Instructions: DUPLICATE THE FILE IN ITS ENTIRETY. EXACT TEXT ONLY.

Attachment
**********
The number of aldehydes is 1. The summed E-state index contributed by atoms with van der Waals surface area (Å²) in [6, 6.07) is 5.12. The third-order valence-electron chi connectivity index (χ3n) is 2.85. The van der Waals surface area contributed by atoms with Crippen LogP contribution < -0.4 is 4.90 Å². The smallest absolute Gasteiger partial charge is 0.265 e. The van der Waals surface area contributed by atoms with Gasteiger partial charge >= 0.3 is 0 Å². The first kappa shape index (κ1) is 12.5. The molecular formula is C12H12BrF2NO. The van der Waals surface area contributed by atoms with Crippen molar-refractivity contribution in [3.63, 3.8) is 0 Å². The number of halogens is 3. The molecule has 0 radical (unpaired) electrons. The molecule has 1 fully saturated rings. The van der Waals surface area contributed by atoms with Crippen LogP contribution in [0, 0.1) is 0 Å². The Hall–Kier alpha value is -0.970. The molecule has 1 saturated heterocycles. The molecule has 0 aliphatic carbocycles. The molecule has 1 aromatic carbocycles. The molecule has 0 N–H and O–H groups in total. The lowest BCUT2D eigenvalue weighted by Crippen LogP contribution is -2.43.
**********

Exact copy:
The number of aldehydes is 1. The summed E-state index contributed by atoms with van der Waals surface area (Å²) in [6, 6.07) is 5.12. The third-order valence-electron chi connectivity index (χ3n) is 2.85. The van der Waals surface area contributed by atoms with Crippen LogP contribution < -0.4 is 4.90 Å². The smallest absolute Gasteiger partial charge is 0.265 e. The van der Waals surface area contributed by atoms with Gasteiger partial charge >= 0.3 is 0 Å². The first kappa shape index (κ1) is 12.5. The molecular formula is C12H12BrF2NO. The van der Waals surface area contributed by atoms with Crippen molar-refractivity contribution in [3.63, 3.8) is 0 Å². The number of halogens is 3. The molecule has 0 radical (unpaired) electrons. The molecule has 1 fully saturated rings. The van der Waals surface area contributed by atoms with Crippen LogP contribution in [0, 0.1) is 0 Å². The Hall–Kier alpha value is -0.970. The molecule has 1 saturated heterocycles. The molecule has 0 aliphatic carbocycles. The molecule has 1 aromatic carbocycles. The molecule has 0 N–H and O–H groups in total. The lowest BCUT2D eigenvalue weighted by Crippen LogP contribution is -2.43.